Long-range radar program heading to next phase|
Posted 8/22/2013 Updated 8/22/2013
by Patty Welsh
66th Air Base Group Public Affairs
8/22/2013 - HANSCOM AIR FORCE BASE, Mass. -- A program office here working to provide warfighters with a new ground-based, long-range radar system is ready to move forward after the completion of recent prototype demonstrations.
The Theater Battle Control Division's Three-Dimensional Expeditionary Long-Range Radar, or 3DELRR, program office recently evaluated three prototype capability demonstrations during the pre-engineering and manufacturing development phase of the program.
3DELRR will detect, identify and track fixed- and rotary-wing aircraft and will replace the decades-old TPS-75 radar as the principal Air Force long-range, ground-based sensor. During the demonstrations, each of the current technology demonstration phase contractors held a day-long event to showcase a functioning full-scale, operational, long-range air surveillance system prototype.
"These demonstrations were the final contract activities for the twelve-month pre-engineering manufacturing and development period of 3DELRR's TD phase," said Suzanne Farrell, deputy program manager. "They gave the program office the opportunity to evaluate each contractor's initial design and validate compliance with 3DELRR requirements."
The prototypes needed to demonstrate a mature state of system development and the outcome of risk- reduction efforts. Some elements showcased included a full-scale antenna structure, signal and data processing and data display to show radar output. Live demonstrations included the prototypes detecting and tracking targets of opportunity from nearby airports, which stakeholders were able to observe either in person or via live-feed webcasts.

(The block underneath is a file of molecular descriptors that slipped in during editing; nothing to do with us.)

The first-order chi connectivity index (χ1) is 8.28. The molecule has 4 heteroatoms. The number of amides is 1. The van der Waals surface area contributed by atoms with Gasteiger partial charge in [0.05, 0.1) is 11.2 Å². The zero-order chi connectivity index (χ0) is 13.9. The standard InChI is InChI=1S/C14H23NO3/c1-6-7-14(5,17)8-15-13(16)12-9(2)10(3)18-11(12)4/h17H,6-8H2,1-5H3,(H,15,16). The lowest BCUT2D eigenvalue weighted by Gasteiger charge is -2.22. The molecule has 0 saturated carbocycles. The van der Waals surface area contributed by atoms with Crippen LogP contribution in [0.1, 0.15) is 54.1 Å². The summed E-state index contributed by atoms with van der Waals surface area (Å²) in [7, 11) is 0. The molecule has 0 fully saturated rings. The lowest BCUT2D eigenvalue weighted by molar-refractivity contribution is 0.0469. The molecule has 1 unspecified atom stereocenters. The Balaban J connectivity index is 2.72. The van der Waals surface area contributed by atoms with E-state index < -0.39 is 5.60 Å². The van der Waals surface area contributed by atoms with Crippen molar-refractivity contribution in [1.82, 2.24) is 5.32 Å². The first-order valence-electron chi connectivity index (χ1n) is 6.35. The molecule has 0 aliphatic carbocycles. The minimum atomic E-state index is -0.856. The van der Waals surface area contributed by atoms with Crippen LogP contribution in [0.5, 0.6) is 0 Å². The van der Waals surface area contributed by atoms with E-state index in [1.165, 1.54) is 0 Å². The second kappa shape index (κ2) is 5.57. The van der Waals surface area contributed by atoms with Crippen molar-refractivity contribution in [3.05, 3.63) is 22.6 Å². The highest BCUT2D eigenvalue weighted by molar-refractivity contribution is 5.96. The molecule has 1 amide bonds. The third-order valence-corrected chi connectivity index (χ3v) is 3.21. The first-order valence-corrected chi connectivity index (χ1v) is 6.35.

"From a program management perspective, we have three very strong competitors with three independent designs, so it's good to have that competition as we go into the next phase," said Farrell.
The prototypes also had to exhibit functional modularity, net-centricity and scalability.
Other critical technology elements of the designs were provided by the contractors during demonstrations to an independent technology readiness assessment team in order to ensure they meet the technology readiness level, or TRL, of 6. TRL 6 includes engineering feasibility fully demonstrated in actual system application and is needed to move on to EMD.
"This is important to bring down technology risk," said Kevin Ray, 3DELRR chief engineer.
From here, the program office will move into a limited sources competition. A request for proposal for EMD with an option for low-rate initial production is anticipated to be released prior to the end of the fourth quarter of fiscal year 2013.
The limited competition is a change from the originally anticipated full and open competition. Following market research, it was found that no other interested offerors have the ability to provide the necessary capabilities. Therefore, with an approved limited competition justification and approval in place, the Air Force will competitively select one of the three current contractors -Lockheed-Martin, Northrop Grumman Corp. or Raytheon - to complete their 3DELRR design in the EMD phase.
"Following extensive market research, we pursued the strategy change to limit the competition in order to make our source selection more efficient," said Elizabeth D'Amato, contracting officer.
Contract award is anticipated to be in the middle of fiscal year 2014.
"The 3DELRR team has worked tirelessly to get to this critical point in the program," said Farrell. "We are ready to move forward into the next phase where we select a contractor to complete the design and begin manufacturing this much-needed future warfighting capability."